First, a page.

The American Society of Cinematographers

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Return to Table of Contents October 2006 Return to Table of Contents
The Departed
The Departed DI
Cin. Style
Production Slate
DVD Playback
Dr. Mabuse
Seven Samurai
Mr. Arkadin
ASC Close-Up
The Complete Mr. Arkadin (1955)

1.33:1 (Full Frame)
Dolby Digital Monaural
The Criterion Collection, $49.95




In 1955, Orson Welles foreshadowed the coming of the French New Wave with Mr. Arkadin, a movie that combines disparate genres with wit and style. Like later films by Jean-Luc Godard, Mr. Arkadin serves as both an affectionate homage to American film noir and a self-conscious deconstruction of the form; it also develops ideas about time and space that Welles began exploring in Citizen Kane. Yet this innovative detective story has never gained the critical or popular recognition of Welles’ best-known works. Perhaps this is because the picture has always been as elusive as its mysterious titular character— over the years, five versions of it were released, most of them without Welles’ participation or approval. One of the most famous incarnations, the European release known as Confidential Report, nearly destroyed the film’s flashback structure, yet it was still strong enough to be named one of the greatest films ever made by Cahiers du cinema in 1958.

The Criterion Collection’s three-disc package The Complete Mr. Arkadin includes Confidential Report and two other versions of the film, and this indispensable boxed set allows the viewer to investigate the Arkadin mystery. Battles between Welles and his producer, Louis Dolivet, prevented the release of a definitive director’s cut, but comparing and contrasting the three edits contained in this package is an illuminating exercise that yields many rewards.

The first Mr. Arkadin in the set is the “Corinth” version, named after its U.S. distributor. This is believed to be the last cut over which Welles exerted significant influence; it retains his narrative structure, which relies heavily on flashbacks. On the project, Welles continued his tradition of working with expert cinematographers, collaborating with French cameraman Jean Bourgoin (Black Orpheus, Mon Oncle). Bourgoin was proficient in the kind of deep-focus photography that Welles favored, and this transfer captures all the rich detail in the vivid black-and-white visuals, though there are occasional scratches and dirt on the source material. Film scholars James Naremore and Jonathan Rosenbaum provide a delightful commentary track that combines visual analysis, biographical context and production anecdotes.

Although the narrative restructuring might lead some to dismiss Confidential Report, the second disc in the set, it is no less Welles’ film than the others. As film-studies professor François Thomas points out in his superb essay, the overall shape is compromised, but the editing of individual scenes is in many ways superior to that of the Corinth version. (Welles made numerous technical refinements to the Corinth cut before Dolivet took the project away from him.) The sound design and scoring are particularly expressive and innovative, and the Dolby monaural soundtrack has far greater clarity than previous home-video releases of the film (including Criterion’s laserdisc). The image is extremely crisp as well, thanks to the fact that the original elements for the European cut have been better preserved than those for the U.S. release. The disc is rounded out by interviews with Welles biographer Simon Callow and actor Robert Arden.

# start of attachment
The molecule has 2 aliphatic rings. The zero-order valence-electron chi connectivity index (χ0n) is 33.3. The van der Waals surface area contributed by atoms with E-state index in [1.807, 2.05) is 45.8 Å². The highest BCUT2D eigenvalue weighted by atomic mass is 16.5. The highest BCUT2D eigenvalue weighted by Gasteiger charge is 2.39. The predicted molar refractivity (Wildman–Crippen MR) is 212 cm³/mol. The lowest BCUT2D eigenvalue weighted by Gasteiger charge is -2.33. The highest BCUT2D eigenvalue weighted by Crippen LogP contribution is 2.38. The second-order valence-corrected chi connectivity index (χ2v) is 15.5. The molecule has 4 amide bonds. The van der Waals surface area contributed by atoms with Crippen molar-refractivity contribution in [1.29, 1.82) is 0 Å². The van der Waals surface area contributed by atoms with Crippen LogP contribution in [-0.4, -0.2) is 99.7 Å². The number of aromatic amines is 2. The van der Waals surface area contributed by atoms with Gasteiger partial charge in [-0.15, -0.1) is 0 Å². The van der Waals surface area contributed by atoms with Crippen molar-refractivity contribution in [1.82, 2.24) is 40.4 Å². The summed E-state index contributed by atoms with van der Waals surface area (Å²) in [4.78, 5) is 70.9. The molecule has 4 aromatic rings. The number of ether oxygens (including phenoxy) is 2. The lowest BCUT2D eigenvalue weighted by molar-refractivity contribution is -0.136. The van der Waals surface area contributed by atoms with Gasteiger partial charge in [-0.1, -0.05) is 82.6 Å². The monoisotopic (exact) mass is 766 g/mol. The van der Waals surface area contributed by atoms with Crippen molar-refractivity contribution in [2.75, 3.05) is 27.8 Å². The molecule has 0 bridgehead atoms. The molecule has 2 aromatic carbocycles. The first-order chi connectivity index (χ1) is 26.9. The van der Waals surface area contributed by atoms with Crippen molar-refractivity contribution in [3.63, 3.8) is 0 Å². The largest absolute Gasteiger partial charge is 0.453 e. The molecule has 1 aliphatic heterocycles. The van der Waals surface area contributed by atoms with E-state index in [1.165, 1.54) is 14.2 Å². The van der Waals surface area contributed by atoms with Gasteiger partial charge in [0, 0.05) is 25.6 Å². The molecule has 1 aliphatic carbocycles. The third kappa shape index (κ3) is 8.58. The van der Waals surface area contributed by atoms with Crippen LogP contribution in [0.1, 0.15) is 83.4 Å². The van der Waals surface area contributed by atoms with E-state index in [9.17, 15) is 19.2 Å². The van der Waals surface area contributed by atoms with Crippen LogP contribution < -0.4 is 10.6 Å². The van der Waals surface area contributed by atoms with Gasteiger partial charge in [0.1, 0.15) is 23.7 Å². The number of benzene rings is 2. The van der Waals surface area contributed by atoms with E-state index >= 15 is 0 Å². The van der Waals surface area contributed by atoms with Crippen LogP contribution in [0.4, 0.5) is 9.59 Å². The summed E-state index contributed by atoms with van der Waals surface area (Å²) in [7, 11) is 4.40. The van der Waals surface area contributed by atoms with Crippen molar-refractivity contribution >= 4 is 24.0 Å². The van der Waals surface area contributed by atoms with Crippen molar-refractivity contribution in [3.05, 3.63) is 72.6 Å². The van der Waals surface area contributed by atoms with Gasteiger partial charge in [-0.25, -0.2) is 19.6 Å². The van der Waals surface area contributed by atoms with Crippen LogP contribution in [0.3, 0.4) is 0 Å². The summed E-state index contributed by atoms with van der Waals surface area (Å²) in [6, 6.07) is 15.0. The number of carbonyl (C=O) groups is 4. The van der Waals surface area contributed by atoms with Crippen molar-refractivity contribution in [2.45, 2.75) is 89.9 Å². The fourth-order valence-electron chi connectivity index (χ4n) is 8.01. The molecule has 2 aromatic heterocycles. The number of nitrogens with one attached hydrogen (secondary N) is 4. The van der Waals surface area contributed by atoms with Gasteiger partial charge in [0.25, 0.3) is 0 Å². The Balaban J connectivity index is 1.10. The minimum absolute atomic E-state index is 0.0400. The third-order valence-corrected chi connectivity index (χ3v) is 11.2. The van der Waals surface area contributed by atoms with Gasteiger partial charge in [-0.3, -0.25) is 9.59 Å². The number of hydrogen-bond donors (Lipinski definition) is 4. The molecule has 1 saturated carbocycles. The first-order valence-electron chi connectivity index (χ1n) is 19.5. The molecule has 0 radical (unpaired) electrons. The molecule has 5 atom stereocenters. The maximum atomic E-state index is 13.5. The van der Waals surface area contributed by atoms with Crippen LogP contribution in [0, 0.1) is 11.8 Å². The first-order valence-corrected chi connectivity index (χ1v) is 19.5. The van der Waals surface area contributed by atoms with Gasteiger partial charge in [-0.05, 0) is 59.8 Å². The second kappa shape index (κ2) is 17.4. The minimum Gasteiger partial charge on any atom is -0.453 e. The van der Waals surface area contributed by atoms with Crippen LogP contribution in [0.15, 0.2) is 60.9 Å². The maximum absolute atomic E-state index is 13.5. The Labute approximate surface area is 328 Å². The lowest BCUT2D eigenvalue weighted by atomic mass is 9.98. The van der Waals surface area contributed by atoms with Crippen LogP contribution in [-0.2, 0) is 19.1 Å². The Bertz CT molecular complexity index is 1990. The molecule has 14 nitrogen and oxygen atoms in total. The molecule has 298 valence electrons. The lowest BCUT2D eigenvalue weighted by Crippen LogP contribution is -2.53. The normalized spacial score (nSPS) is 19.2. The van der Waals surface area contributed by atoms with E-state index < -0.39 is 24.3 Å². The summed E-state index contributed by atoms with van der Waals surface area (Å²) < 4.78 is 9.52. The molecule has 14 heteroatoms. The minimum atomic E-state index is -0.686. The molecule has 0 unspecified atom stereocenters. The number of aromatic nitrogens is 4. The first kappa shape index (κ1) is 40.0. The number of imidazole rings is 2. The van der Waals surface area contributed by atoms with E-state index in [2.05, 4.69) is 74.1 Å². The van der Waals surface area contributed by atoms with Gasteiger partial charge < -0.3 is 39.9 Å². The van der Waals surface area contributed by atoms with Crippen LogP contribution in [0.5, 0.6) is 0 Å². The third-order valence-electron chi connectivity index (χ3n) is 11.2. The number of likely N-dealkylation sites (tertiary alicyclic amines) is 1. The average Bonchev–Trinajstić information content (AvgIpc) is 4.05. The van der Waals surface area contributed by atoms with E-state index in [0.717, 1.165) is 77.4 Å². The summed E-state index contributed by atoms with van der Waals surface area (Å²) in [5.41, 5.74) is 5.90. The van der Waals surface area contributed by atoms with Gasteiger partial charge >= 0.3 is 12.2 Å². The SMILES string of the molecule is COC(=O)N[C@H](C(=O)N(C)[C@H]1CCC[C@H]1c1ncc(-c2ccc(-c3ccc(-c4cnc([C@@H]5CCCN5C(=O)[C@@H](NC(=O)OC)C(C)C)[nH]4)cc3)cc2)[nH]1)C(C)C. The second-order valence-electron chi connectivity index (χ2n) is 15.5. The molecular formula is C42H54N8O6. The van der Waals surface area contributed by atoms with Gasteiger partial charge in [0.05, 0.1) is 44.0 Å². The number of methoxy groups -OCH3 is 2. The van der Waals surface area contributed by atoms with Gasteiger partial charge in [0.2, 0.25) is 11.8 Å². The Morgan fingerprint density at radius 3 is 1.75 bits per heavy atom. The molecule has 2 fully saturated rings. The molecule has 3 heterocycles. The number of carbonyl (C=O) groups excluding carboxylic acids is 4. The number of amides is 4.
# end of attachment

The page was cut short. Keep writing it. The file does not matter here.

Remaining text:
The third version of Mr. Arkadin is a new edit created by film historians Stefan Drössler and Claude Bertemes, who have combined elements from all previous releases to reconstruct the film according to Welles’ documented specifications. This “comprehensive version” is the longest and most satisfying of the three, and is as close to a director’s cut as we are ever likely to see. Also on this disc is a fascinating documentary in which Drössler, Bertemes and filmmaker/Welles confidante Peter Bogdanovich discuss the differences between the various versions of Arkadin and explain the process of reconstructing the picture.

Two cuts of a Spanish-language Mr. Arkadin were also created, and contractual obligations required Welles to reshoot two scenes with different actresses. This package includes the footage featuring the Spanish performers, whose inflections subtly alter the meaning of their scenes. The supplementary materials also include a 30-minute collection of outtakes, rushes and deleted scenes that include some priceless footage of Welles directing his actors.

As if that weren’t enough, The Complete Mr. Arkadin contains two additional versions of the story: a collection of the radio shows that introduced Gregory Arkadin three years before the film, and a copy of the novel by Welles, which the director later claimed was the work of a ghostwriter. The technical quality of the radio program is uneven, but it and the book provide scintillating pieces of the Arkadin puzzle. (An interview with radio producer Harry Alan Towers yields additional insights.)

Taken together, all five Arkadins featured in this set comprise an intriguing, entertaining chapter in the career of American film’s most famous maverick.


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